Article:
Power companies: why mayors and ministers should launch state-backed energy firms. If there was ever a British consumer market in need of new thinking, it’s the energy market. Pretty much everyone agrees it’s not working for the people in it, and especially for people on low incomes. Those people can end up paying almost £400 more to heat and light their homes than people who have more money. This poverty premium has many components. Poor customers are more likely to have pre-payment meters: suppliers charge more for them. They’re more likely to receive not electronic but paper bills: suppliers charge more for them, too. And they’re less likely to switch deals and suppliers, using competition to drive down their price. That inertia can cost more than £300 a year in higher bills. At the Social Market Foundation, we’ve been talking to the people who suffer that poverty premium to see what would actually work for them. One message that comes out of that research -supported by the Joseph Rowntree Foundation – is that there is real scope for a third way, an approach that offers a new role for the public sector within a competitive market. This approach is for the public sector to become a player in that competitive market, with publicly-owned, non-profit energy suppliers. Britain already has one in the form of Robin Hood energy, set up by Nottingham City Council in 2015. The Scottish government is also considering creating its own supplier. London is a striking example: almost one in five households in the capital has a pre-payment meter, exposing them to higher prices. Sadiq Khan has already shown interest in this area: his City Hall is now an energy supplier to Transport for London. Our research suggests Mr Khan and his fellow mayors should be thinking hard about going into the energy business properly to make the market work better for their low-income voters. And ministers who want to put power in the hands of local communities and get a better deal for consumers should be looking at how to help.
Times 24th April 2018 read more »
Leonie Greene: Good news; if they’re clever, local authorities can make most applications of solar work today, without central government support. That’s a message we want to get out wide and far as we publish ‘Leading Lights’, and look to work with local and regional leaders to reboot the UK solar revolution. And our leading light authorities are also using energy storage and even master planning smart neighbourhoods today. Our new Leading Lights Local Authority Network will ensure best practice is shared, and their efforts will be strongly supported by our members. A decentralised energy future is irresistible; it is not just the economics of technology change stipulating a smarter, more localised system with blossoming consumer controls and choice, many local people want a solid stake in clean energy and in climate action too. Their locally elected leaders increasingly reflect this. We’ve been delighted by the UK100 initiative which brings together councils with ambitions to deliver 100% clean energy by 2050. We’ve been heartened by the Mayor of London’s Solar Action Plan and encouraged by the new Metro Mayors’ ambitions for clean air and clean energy. And, with a wave of new local councillors after the local elections next month, we hope to see solar ambitions refreshed across councils of all political persuasions. Action can’t wait; analysis by C40 Cities shows to deliver on the Paris Agreement goals, every city across the UK should be powered by at least 90% renewable energy, making investment a necessity today. The good news is the special circumstances of local authorities – namely access to land and roof space, low or zero cost borrowing, secure off-takers for power and long project horizons – mean they can make projects work economically today, where the commercial industry may struggle. The STA will be holding a series of regional workshops with MPs and local leaders to help spread best practice. All of our members will be able use our Leading Lights presentation to take to their own council to make the case for effective policies. It’s been a very tough few years in solar. But our spring will come sooner if we work closely with the passionate leaders in local and regional government who understand how well solar and storage technologies can help them to meet their objectives.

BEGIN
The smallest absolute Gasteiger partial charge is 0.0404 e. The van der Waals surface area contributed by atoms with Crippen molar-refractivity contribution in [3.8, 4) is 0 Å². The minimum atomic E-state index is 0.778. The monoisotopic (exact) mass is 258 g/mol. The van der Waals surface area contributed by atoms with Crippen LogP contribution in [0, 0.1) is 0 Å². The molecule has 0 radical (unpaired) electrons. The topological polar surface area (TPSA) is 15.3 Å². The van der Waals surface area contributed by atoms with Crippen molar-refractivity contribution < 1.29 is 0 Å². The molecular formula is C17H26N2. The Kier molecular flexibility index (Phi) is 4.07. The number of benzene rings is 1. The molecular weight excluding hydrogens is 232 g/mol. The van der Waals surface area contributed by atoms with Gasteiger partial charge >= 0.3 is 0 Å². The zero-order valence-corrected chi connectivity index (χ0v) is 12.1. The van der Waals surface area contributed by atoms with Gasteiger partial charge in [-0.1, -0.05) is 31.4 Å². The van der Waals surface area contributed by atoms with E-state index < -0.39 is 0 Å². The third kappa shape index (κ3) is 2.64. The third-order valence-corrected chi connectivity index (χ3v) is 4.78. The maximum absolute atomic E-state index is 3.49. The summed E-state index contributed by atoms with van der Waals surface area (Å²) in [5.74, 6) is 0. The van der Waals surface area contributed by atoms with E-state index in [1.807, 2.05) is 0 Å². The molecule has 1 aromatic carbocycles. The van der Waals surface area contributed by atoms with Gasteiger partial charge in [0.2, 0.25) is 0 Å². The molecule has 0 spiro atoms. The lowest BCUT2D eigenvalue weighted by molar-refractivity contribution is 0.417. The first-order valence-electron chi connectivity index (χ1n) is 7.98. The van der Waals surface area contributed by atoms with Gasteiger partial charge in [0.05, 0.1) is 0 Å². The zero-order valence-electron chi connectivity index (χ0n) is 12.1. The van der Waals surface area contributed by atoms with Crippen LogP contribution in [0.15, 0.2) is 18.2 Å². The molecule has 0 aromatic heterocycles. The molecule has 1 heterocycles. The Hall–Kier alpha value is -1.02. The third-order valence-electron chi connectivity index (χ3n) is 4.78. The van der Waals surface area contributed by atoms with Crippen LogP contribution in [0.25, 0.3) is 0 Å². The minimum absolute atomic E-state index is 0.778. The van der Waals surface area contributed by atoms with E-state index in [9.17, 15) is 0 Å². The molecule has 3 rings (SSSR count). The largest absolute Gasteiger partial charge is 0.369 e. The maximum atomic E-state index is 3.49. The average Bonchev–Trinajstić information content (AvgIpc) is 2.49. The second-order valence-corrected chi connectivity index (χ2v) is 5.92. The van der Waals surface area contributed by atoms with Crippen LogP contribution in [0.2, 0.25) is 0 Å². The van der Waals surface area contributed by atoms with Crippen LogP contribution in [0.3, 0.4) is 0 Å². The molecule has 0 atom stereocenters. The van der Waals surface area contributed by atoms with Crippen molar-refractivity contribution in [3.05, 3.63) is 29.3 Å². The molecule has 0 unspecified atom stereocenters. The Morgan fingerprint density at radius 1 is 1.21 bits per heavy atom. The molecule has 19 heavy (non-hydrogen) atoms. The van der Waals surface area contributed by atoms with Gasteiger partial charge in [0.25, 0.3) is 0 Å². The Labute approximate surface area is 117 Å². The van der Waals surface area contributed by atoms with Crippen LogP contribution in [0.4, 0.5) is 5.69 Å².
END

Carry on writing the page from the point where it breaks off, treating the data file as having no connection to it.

Solar Power Portal 23rd April 2018 read more »
UK councils light up with subsidy-free and ‘smart’ solar. The top 10 local authorities have invested around £80 million in solar projects. Councils across the UK are leading the way on developing solar farms that do not rely on government subsidies. That’s according to new research, which suggests they are also planning “smart” neighbourhoods, with electric vehicle (EV) charging points and solar to save money on energy bills and generate revenue. A total of 85% of local authorities own solar panels and 29% have incorporated the technology within their environmental strategies. The report adds the top 10 local authorities have invested around £80 million in solar projects, with Forest Heath District Council in Suffolk topping the list, followed by Cornwall Council and Wrexham County Borough Council.
Energy Live News 23rd April 2018 read more »